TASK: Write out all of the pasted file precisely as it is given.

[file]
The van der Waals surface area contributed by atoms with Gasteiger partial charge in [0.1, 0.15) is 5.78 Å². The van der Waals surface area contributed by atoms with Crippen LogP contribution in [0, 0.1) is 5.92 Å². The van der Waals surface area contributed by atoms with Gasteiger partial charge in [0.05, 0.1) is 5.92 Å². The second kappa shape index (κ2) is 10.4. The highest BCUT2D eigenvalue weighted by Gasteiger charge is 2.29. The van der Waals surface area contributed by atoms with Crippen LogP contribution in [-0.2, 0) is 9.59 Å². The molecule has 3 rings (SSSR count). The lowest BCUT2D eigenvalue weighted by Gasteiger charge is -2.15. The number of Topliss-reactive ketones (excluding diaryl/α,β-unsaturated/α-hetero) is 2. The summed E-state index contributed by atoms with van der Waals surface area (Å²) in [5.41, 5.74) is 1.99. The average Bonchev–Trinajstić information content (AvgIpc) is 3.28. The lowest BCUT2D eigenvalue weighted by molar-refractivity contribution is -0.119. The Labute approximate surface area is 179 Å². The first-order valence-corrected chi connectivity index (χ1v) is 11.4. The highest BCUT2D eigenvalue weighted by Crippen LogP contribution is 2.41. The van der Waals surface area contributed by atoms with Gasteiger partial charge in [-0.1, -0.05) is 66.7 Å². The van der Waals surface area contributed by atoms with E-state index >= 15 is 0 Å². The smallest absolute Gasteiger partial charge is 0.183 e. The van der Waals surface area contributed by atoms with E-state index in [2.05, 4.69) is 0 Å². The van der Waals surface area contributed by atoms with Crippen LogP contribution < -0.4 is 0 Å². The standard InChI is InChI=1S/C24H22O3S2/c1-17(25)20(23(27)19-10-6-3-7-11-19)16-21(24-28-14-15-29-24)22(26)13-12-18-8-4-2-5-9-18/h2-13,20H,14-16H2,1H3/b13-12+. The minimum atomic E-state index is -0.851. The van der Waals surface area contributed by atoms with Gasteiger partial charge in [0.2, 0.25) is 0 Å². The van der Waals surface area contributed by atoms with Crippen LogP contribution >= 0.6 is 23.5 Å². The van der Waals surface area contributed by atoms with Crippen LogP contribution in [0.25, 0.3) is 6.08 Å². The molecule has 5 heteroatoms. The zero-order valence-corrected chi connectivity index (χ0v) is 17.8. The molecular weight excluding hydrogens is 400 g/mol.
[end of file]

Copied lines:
The van der Waals surface area contributed by atoms with Gasteiger partial charge in [0.1, 0.15) is 5.78 Å². The van der Waals surface area contributed by atoms with Crippen LogP contribution in [0, 0.1) is 5.92 Å². The van der Waals surface area contributed by atoms with Gasteiger partial charge in [0.05, 0.1) is 5.92 Å². The second kappa shape index (κ2) is 10.4. The highest BCUT2D eigenvalue weighted by Gasteiger charge is 2.29. The van der Waals surface area contributed by atoms with Crippen LogP contribution in [-0.2, 0) is 9.59 Å². The molecule has 3 rings (SSSR count). The lowest BCUT2D eigenvalue weighted by Gasteiger charge is -2.15. The number of Topliss-reactive ketones (excluding diaryl/α,β-unsaturated/α-hetero) is 2. The summed E-state index contributed by atoms with van der Waals surface area (Å²) in [5.41, 5.74) is 1.99. The average Bonchev–Trinajstić information content (AvgIpc) is 3.28. The lowest BCUT2D eigenvalue weighted by molar-refractivity contribution is -0.119. The Labute approximate surface area is 179 Å². The first-order valence-corrected chi connectivity index (χ1v) is 11.4. The highest BCUT2D eigenvalue weighted by Crippen LogP contribution is 2.41. The van der Waals surface area contributed by atoms with Gasteiger partial charge in [-0.1, -0.05) is 66.7 Å². The van der Waals surface area contributed by atoms with E-state index >= 15 is 0 Å². The smallest absolute Gasteiger partial charge is 0.183 e. The van der Waals surface area contributed by atoms with E-state index in [2.05, 4.69) is 0 Å². The van der Waals surface area contributed by atoms with Crippen LogP contribution < -0.4 is 0 Å². The standard InChI is InChI=1S/C24H22O3S2/c1-17(25)20(23(27)19-10-6-3-7-11-19)16-21(24-28-14-15-29-24)22(26)13-12-18-8-4-2-5-9-18/h2-13,20H,14-16H2,1H3/b13-12+. The minimum atomic E-state index is -0.851. The van der Waals surface area contributed by atoms with Gasteiger partial charge in [0.2, 0.25) is 0 Å². The van der Waals surface area contributed by atoms with Crippen LogP contribution >= 0.6 is 23.5 Å². The van der Waals surface area contributed by atoms with Crippen LogP contribution in [0.25, 0.3) is 6.08 Å². The molecule has 5 heteroatoms. The zero-order valence-corrected chi connectivity index (χ0v) is 17.8. The molecular weight excluding hydrogens is 400 g/mol.